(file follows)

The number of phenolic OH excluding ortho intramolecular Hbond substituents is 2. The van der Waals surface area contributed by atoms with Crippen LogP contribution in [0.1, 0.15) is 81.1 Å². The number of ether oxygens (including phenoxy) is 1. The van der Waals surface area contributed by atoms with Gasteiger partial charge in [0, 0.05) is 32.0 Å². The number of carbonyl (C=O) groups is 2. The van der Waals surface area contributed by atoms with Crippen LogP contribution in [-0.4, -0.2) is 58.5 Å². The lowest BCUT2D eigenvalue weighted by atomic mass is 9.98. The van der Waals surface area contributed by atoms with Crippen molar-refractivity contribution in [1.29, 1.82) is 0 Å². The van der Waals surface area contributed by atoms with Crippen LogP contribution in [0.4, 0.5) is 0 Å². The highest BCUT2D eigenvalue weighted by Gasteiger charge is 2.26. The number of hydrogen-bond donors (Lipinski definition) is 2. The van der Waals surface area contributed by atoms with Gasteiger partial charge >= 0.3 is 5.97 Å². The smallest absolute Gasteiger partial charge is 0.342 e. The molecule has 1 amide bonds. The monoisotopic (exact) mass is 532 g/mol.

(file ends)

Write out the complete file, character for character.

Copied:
The number of phenolic OH excluding ortho intramolecular Hbond substituents is 2. The van der Waals surface area contributed by atoms with Crippen LogP contribution in [0.1, 0.15) is 81.1 Å². The number of ether oxygens (including phenoxy) is 1. The van der Waals surface area contributed by atoms with Gasteiger partial charge in [0, 0.05) is 32.0 Å². The number of carbonyl (C=O) groups is 2. The van der Waals surface area contributed by atoms with Crippen LogP contribution in [-0.4, -0.2) is 58.5 Å². The lowest BCUT2D eigenvalue weighted by atomic mass is 9.98. The van der Waals surface area contributed by atoms with Crippen molar-refractivity contribution in [1.29, 1.82) is 0 Å². The van der Waals surface area contributed by atoms with Crippen LogP contribution in [0.4, 0.5) is 0 Å². The highest BCUT2D eigenvalue weighted by Gasteiger charge is 2.26. The number of hydrogen-bond donors (Lipinski definition) is 2. The van der Waals surface area contributed by atoms with Gasteiger partial charge >= 0.3 is 5.97 Å². The smallest absolute Gasteiger partial charge is 0.342 e. The molecule has 1 amide bonds. The monoisotopic (exact) mass is 532 g/mol.